• The BBI initiative is, therefore, nothing more than an ethnic relations exercise in the spirit of self-governance within the ambit of a rather predictable political economy.
• So Olekina's ambitions can be justified to the extent that through his war cries he is trying to achieve what the big tribes have done, for if war created the state, so the tribe.
The Narok BBI meeting was an anticlimax owing to the comments of Narok Senator Ledama Olekina.
He said in effect that "outsiders" need to leave Maasailand. This directly opposes the spirit of the BBI initiative as envisioned in the nine-point agenda by President Uhuru Kenyatta and ODM leader Raila Odinga.
Olekina hasn’t hidden his ambition to succeed William ole Ntimama as the de facto leader of the Maasai. While Ntimama’s origin is in Meru, Olekina's mother is Kikuyu, so there must be something more to it than personal circumstances.
Olekina was in America for a long time and ran an online campaign to become the President of Kenya. It took five years for him to be elected Narok senator in 2017, a move that seems to have narrowed his ambition to first becoming the 'president' of the Maasai and the Maa-speaking communities.
What is the import of this regarding the BBI initiative and rally where Olekina launched his well-calculated attacks.
The Kenya National Bureau of Statistics has released the nominal figures of the 2019 Census, indicating five ethnicities constitute 65 per cent of the total population.
They are 8.14 million Kikuyus, 6.8 million Luhyas, 6.4 million Kalenjins, 5.1 million Luos and 4.7 million Kambas.
They are the only ones that have dominated the top leadership since Independence, producing presidents, vice-deputy presidents, prime ministers and deputy prime ministers.
In fact, no other tribe, except the Maasai, have ever occupied these top positions. The Maasai constitute 1.1 million Kenyans and it appeared the internal security docket was a preserve of the community probably due to the moranic nature of the tribal warriors.
The BBI initiative is, therefore, nothing more than an ethnic relations exercise in the spirit of self-governance within the ambit of a rather predictable political economy.
It is an attempt at reviewing the structure of government, especially in terms of defining the pecking order and creating a more harmonious co-existence within the nation-state.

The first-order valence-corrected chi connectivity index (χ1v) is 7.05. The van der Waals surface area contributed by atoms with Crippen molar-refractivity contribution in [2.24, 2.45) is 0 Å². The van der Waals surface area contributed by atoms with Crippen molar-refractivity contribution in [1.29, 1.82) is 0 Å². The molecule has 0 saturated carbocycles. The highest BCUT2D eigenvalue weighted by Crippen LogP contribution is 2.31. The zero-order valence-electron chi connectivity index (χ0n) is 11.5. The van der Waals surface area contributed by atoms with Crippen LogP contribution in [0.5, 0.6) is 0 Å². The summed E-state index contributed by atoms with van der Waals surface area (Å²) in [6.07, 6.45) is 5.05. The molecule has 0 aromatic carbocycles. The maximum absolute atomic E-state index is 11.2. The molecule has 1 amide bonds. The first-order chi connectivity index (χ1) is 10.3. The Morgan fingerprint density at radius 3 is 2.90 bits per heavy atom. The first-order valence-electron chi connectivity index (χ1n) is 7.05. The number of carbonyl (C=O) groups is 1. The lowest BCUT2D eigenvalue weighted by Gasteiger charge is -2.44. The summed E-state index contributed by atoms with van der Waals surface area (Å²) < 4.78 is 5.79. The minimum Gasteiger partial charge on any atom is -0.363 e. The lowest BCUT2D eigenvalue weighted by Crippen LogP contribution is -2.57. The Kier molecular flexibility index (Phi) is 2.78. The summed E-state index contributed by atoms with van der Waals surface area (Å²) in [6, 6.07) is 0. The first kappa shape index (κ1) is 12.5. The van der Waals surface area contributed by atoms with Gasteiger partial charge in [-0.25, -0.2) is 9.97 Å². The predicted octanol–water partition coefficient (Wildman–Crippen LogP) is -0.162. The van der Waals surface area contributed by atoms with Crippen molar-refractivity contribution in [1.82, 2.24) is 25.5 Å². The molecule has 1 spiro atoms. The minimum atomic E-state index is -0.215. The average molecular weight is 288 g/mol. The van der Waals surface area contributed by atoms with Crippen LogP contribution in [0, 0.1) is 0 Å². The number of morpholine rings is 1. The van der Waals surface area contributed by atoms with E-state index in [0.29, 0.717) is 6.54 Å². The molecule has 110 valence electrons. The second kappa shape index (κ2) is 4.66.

So Olekina's ambitions can be justified to the extent that through his war cries, he is trying to achieve what the big tribes have done, for if war created the state, so the tribe.
These are ethnic micro-nationalities that act as building blocks for the nation-state, while also competing for patriotism and allegiance.
This is not just the case for Kenya but for Uganda as well. The country is divided into the Buganda and Busoga kingdoms and the Northern tribes.
This polity existed at Independence and continues to play a significant role in the country’s current political architecture.
However, the ideas of the tribe as a single bloc of homogenous people speaking one language and sharing one culture is also far-fetched. It is simply a case of using biology to attain political identity.
When you look at the Kikuyu and the Kalenjin, they shed light on the making of a political identity that fuses other groups to form a bigger identity — if only to maximise access to political power and privilege of the very small elite at the top, but with the masses buying in.
For example, the Kikuyu today, only became a tribe around 1800, having merged people from various extractions who found themselves in the same terrain. Empirical evidence suggests some of these people came from present-day Ethiopia, Congo, Tanzania and the Coast, while others were extracted from the indigenous Thagicu who ettled in central Kenya around 1200AD.
The Kalenjin are a fairly new concept coined by former Education minister Taita Towett and buttressed by the Moi presidency.
The pre-dominant Nandi language has been used to unite the other tribes of the Kalenjin to become subtribes since it was the language the AIC missionaries used to evangelise.
Interestingly, distinct tribes that constituted part of the 42 initial tribes have been morphed into one ethnic bloc that accounts for the huge share of the Big Five, consequently, the previously undocumented tribes brings the total number of tribes to 70.
They have taken up the slots previously occupied by Kenyans who identify themselves as either Luhya (17 tribes) or Kalenjin. The GEMA conglomerate was initially built around the use of the Kikuyu Bible and hymnal by the missionaries.
This bloc alone accounts for 23 per cent of the total population, meaning that one in four Kenyans comes from that ethnic group. The Luo came from different Luo tribes in Uganda and only came to see themselves as one in the late 1800s after the merger of clans constituting the japadhola, Amoria, Lang’i, Suba, etc.
The BBI initiative should, therefore, seek to not only protect the majority but also the many ethnic minorities that will continue to find it hard to have one of their own at the helm. Otherwise, we will continue to have many Olekinas trying to create their space at the high table.